San Juan Bautista Parade

The mission of the Parada San Juan Bautista, Inc. is to create solidarity and harmony within the entire community. This is experienced at the grassroots level within the religious and educational community, the business and government sector at the city, county and state levels. Its success in bringing together people from different cultures and background has integrated our activities and events into the social fiber of the city and surrounding communities. The Parada San Juan Bautista, Inc. is incorporated as a 501©3 tax exempted, non profit charitable corporation with approximately 30…

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Puerto Rico Civic Club

Founded in 1951 by San Jose Puerto Ricans who wanted to share their culture with the South Bay communities.  A 501(c)3 social club open to anyone that wants to learn about and enjoy the Puerto Rican culture. In 2016 we were able to make San Jose History Park our monthly gathering place. Our club is open to helping our communities and brings awareness to day to day issues that surround our families. As well as we have hosted a number of activities throughout the year. We are also a sister…

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Puerto Rican Coffee – Puerto Rico Coffee

Puerto Rican Coffee

Puerto Rican Coffee The Island of Puerto Rico – situated in the northern Caribbean, to the west of the Virgin Islands and east of Dominican Republic – is an un-incorporated territory of the United Sates of America. Though it may not match up to its Colombian counterpart, Puerto Rico still enjoys a very long association with coffee. The bean first made its way into Puerto Rico in the 18th century, and since, has become its main export. This is why Puerto Rican coffee is famous all around the world. Apart from…

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We’re All Instruments Of Knowledge

We’re All Instruments Of Knowledge Most recently, I witnessed a young man speak of how he has felt segregated from the Hispanic community because he was mixed Puerto Rican and black, and did not know where to turn. Others have written me with similar stories explaining how they have experienced feelings of isolation, and discomfort once in a circle of fellow Latino peers. One might be amazed as to how many Puerto Ricans go through such ordeals, and how difficult it can be for especially a young Hispanic to be…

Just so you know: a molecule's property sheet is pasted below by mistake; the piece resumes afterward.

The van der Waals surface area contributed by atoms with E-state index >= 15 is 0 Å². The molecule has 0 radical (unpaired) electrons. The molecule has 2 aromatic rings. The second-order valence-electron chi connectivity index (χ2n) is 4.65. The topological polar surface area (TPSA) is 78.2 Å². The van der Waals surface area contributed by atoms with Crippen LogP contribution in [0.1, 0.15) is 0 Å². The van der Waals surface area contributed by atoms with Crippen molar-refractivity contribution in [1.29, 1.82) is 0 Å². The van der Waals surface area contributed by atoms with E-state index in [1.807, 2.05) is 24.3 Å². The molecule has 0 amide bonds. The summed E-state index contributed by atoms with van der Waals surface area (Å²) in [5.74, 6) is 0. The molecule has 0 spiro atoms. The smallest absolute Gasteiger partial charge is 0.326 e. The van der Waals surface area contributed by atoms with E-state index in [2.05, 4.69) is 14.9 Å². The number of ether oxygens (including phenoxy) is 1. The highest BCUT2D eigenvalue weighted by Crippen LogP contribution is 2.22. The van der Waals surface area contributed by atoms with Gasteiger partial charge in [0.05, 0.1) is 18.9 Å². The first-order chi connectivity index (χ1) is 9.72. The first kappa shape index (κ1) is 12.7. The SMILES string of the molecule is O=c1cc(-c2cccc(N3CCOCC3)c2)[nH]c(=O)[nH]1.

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Andres Restaurant San Diego, California. Cuban and Puerto Rican Cuisine

Cuban and Puerto Rican Cuisine 1235 Morena Boulevard San Diego, CA 92110Hours of Operation: Monday – Thursday 11:00am – 8:30pm Friday & Saturday 11:00am – 9:00pm Closed Sunday Reservation 619.75-4114Visit their Website: andresrestaurantsd.com Our family owned and operated restaurant was established in 1983. We have a strong local following, but have had the privilege to serve many visiting dignitaries, pro-athletes and non-local people in search of good authentic Caribbean food. Offering the delights of the islands, our menu has many incredible choices: beef with rich sauces simmered with garlic, onions…

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A Brief Summary of the Origin, and Survival of the Taino Language

by David Wahayona Campos The Greater Antilles, lying in the center of the Caribbean region, contain the four largest islands of the area. The islands of Cubanakan (Cuba), Boriken (Puerto Rico), Bohio (Haiti/Republica Dominica), Xamaika (Jamaica), as well as the Lucayo (Bahamas) all share a universal language with some dialectal differences. In the late 1500s Bishop Las Casas stated “En todas estas islas eran una lengua y misma costumbres.” The Taino language of the Greater Antilles is related to the Arawakan stock stemming from South America, “the people of the…

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Puerto Rican Parrots

by J. Michael Meyers National Biological Service The Puerto Rican parrot (Amazona vittata) had shared its habitat with the peaceful Taino Indians for centuries before the arrival of European settlers in the Caribbean. Status and Trends Upon arrival of the Spanish in 1493, the Puerto Rican parrot lived in all major habitats of Puerto Rico and the adjacent smaller islands of Culebra, Mona, Vieques, and possibly the Virgin Islands (Snyder et al. 1987). Parrots occupied eight major climax or old-growth forest types (Little and Wadsworth 1964) that covered Puerto Rico…

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Global warming is killing the coqui

(San Juan, Puerto Rico)SAN JUAN, Puerto Rico (AP) — Back in the Puerto Rican rain forest for the first time in five years, biologist Rafael Joglar sensed something was wrong. He wasn’t hearing the frogs whose nocturnal calls he had long recorded in the misty highlands. It was as if a small orchestra had lost key players, he recalled. After that discovery in 1981, Joglar and wife Patricia Burrowes, a fellow University of Puerto Rico amphibian specialist, found that other populations of frogs in the genus Eleutherodactylus — known locally…

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